Putting these facts together, we see that when "If X then Y" conveys what the 'therefore' in "X. Therefore Y conveys, we can transcribe the "If X then Y' as ~(X&~Y), for which we have introduced the new symbol X⊃Y. In short, when 'If. . . then . . .' can be accurately transcribed into sentence logic at all, we need to choose t for both cases 3 and 4 to give us the truth table for X⊃Y defined as ~(X&~Y).

    Logicians recognize that '⊃' is not a very faithful transcription of 'If . . . then . . .' when 'If . . . then . . .' expresses any sort of nonlogical connection. But since '⊃ agrees with 'If. . . then . . .' in the clear case 2 and the fairly clear case I, '⊃' is going to be at least as good a transcription as any alternative. And the connection with arguments at least makes '⊃' the right choice for cases 3 and 4 when there is a right choice, that is, when 'If. . . then . . .' means '. . . therefore . . .'.

    We have labored over the introduction of the sentence logic connective '⊃'. Some logic texts just give you its truth table definition and are done with it. But logicians use the '⊃' so widely to transcribe the English 'If. . . then . . .' that you should appreciate as clearly as possible the (truth functional) ways in which '⊃' does and the (nontruth functional) ways in which '⊃' does not correspond to 'If. . . then . . .'.

    In these respects, the English 'and' and 'or' seem very different. 'And' and 'or' seem only to have truth functional aspects, so that they seem to correspond very closely to the truth functionally defined '&' and 'v'. Now that you have been through some consciousness raising about how English can differ from logic in having nontruth functional aspects, it is time to set the record straight about the 'and' and 'or' of English.

    Surely, when I assert, 'Adam exchanged vows with Eve, and they became man and wife.' I do more than assert the truth of the two sentences 'Adam exchanged vows with Eve.' and 'They became man and wife.' I assert that there is a connection, that they enter into the state of matrimony as a result of exchanging vows. Similarly, if I yell at you, 'Agree with me or I'll knock your block off!' I do more than assert that either 'You will agree with me' or 'I will knock your block off is true. I assert that nonagreement will produce a blow to your head. In these examples 'and' and 'or' convey some causal, intentional, or conventional association which goes above and beyond the truth functional combination of the truth values of the component sentences. 'And' can likewise clearly express a temporal relation which goes beyond the truth values of the components. When I say, 'Adam put on his seat belt and started the car.' I assert not only that 'Adam put Gn his seat belt.' and 'He started the car.' are both true. I also assert that the first happened before the second.

    Although 'and', 'or', and 'If. . . then . . .' all have their nontruth functional aspects, in this respect 'If. . . then . . .' is the most striking. '⊃' is much weaker than 'If. . . then . . .', inasmuch as '⊃' leaves out all of the nontruth functional causal, temporal, and other connections often conveyed when we use 'If. . . then . . .'. Students sometimes wonder: If '⊃' (and '&' and 'v') are so much weaker than their English counterparts, why should we bother with them? The answer is that although truth functional sentence logic will only serve to say a small fraction of what we can say in English, what we can say with sentence logic we can say with profound clarity. In particular, this clarity serves as the basis for the beautifully clear exposition of the nature of deductive argument.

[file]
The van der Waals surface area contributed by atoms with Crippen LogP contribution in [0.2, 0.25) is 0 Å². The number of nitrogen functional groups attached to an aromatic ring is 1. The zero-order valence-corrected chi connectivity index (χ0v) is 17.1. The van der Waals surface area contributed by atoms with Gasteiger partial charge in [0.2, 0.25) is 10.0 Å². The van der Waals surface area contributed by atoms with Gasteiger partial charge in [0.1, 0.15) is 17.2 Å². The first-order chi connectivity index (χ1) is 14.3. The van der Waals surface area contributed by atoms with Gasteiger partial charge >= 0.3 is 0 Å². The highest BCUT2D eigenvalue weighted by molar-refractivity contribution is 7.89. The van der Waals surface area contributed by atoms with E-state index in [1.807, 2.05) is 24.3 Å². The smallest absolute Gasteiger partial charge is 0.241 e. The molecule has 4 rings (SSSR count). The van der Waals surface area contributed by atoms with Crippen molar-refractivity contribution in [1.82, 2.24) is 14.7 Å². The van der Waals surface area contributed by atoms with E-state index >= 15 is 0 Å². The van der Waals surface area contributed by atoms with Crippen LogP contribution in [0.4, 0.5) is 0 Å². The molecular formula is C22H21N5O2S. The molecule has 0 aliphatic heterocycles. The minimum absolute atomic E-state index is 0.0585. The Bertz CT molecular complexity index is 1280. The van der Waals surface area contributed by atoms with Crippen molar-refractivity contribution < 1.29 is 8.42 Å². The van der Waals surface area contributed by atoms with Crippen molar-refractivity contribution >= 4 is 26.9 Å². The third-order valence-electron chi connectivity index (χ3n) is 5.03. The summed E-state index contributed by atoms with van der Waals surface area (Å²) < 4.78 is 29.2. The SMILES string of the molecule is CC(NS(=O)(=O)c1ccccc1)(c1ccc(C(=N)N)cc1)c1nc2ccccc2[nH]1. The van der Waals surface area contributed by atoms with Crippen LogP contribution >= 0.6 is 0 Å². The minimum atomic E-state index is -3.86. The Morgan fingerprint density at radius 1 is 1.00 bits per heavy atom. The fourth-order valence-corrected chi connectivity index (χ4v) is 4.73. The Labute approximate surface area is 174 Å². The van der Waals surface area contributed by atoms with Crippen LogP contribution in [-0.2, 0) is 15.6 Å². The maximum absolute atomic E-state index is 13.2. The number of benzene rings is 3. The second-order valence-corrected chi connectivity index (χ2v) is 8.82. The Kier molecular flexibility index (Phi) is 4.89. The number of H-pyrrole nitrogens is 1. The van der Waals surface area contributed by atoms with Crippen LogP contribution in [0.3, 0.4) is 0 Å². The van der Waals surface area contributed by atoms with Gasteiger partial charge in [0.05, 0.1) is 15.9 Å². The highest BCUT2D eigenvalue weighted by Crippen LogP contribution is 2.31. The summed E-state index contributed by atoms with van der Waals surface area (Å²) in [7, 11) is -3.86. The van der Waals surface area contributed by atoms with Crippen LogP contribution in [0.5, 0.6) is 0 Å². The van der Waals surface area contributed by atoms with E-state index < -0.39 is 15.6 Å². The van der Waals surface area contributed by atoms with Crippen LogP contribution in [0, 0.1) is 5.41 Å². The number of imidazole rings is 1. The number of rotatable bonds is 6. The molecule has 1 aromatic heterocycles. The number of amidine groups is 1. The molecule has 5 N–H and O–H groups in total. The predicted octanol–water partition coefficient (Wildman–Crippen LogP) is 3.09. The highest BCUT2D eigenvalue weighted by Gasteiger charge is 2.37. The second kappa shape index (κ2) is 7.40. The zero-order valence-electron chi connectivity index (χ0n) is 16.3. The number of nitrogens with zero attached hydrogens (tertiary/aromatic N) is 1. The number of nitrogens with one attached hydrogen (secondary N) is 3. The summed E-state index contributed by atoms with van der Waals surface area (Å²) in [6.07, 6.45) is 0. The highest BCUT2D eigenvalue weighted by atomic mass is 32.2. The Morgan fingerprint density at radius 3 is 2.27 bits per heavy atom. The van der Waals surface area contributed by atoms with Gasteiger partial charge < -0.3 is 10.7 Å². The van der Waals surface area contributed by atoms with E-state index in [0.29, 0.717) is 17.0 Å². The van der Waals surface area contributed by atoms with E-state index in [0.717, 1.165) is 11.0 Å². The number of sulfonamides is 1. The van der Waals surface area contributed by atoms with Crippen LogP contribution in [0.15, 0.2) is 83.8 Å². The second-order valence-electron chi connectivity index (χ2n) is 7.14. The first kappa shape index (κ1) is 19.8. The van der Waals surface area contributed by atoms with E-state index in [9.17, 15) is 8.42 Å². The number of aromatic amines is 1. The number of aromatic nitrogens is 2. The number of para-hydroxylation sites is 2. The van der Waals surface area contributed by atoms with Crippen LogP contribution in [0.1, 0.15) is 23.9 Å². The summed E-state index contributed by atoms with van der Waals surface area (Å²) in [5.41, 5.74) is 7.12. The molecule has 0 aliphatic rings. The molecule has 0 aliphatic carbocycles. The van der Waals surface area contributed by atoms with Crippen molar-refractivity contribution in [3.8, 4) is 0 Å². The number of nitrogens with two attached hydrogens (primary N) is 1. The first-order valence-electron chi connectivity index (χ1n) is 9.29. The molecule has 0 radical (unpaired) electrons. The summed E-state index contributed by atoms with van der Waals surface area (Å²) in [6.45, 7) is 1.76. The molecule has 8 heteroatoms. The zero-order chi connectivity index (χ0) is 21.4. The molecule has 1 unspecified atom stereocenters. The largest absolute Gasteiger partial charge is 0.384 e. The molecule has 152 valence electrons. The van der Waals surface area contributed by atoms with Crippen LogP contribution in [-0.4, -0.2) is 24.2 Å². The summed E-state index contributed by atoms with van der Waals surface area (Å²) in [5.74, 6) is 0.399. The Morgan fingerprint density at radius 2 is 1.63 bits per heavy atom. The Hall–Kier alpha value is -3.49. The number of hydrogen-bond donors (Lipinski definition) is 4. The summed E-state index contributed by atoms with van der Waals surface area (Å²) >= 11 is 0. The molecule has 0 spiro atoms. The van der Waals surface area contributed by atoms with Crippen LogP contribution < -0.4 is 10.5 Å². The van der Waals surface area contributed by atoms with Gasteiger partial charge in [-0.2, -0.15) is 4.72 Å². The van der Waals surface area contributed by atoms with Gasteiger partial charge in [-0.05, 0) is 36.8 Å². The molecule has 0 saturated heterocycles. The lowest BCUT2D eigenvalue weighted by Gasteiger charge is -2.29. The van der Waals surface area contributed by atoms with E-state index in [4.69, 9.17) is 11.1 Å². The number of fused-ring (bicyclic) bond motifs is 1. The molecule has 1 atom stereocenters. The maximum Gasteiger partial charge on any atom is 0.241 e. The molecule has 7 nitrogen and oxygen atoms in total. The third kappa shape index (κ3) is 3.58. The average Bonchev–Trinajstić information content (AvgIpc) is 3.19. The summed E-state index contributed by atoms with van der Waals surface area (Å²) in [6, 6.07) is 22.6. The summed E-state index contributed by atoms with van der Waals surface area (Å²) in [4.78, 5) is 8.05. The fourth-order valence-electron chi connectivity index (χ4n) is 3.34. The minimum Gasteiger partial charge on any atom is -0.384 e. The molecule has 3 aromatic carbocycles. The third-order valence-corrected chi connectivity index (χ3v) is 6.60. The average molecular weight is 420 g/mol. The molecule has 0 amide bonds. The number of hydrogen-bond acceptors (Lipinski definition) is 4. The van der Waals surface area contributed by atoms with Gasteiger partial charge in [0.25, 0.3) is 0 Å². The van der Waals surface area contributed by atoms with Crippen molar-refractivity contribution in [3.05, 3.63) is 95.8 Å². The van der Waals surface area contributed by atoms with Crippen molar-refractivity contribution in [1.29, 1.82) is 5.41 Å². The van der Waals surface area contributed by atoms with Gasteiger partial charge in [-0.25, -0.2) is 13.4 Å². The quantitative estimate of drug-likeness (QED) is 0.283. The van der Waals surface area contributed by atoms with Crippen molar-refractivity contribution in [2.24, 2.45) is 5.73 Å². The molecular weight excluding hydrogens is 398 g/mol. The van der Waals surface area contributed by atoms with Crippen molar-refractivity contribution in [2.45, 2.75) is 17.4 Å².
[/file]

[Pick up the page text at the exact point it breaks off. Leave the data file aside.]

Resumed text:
When the language of logic was discovered, its clarity so dazzled philosophers and logicians that many hoped it would ultimately replace English, at least as an all-encompassing exact language of science. Historically, it took decades to realize that the clarity comes at the price of important expressive power.

    But back to '⊃'.
    Here are some things you are going to need to know about the connective '⊃':

    A sentence of the form X⊃Y is called a Conditional. X is called its Antecedent and Y is called its Consequent.

    Look at the truth table definition of X⊃Y and you will see that, unlike conjunctions and disjunctions, conditions are not symmetric. That is, X⊃Y is not logically equivalent to Y⊃X. So we need names to distinguish between the components. This is why we call the first component the antecedent and the second component the consequent (not the conclusion conclusion is a sentence in an argument).

    Probably you will most easily remember the truth table definition of the conditional if you focus on the one case in which it is false, the one case in which the conditional always agrees with English. Just remember that a conditional is false if the antecedent is true and the consequent is false, and true in all other cases. Another useful way for thinking about the definition is to remember that if the antecedent of a conditional is false, then the whole conditional is true whatever the truth value of the consequent. And if the consequent is true, then again the conditional is true, whatever the truth value of the antecedent.

    Finally, you should keep in mind some logical equivalences:

    The Law of the Conditional (C): X⊃Y is logically equivalent to ~(X&~Y) and (by De Morgan's law) to ~XvY.

    The Law of Contraposition (CP): X⊃Y is logically equivalent to ~Y⊃~X.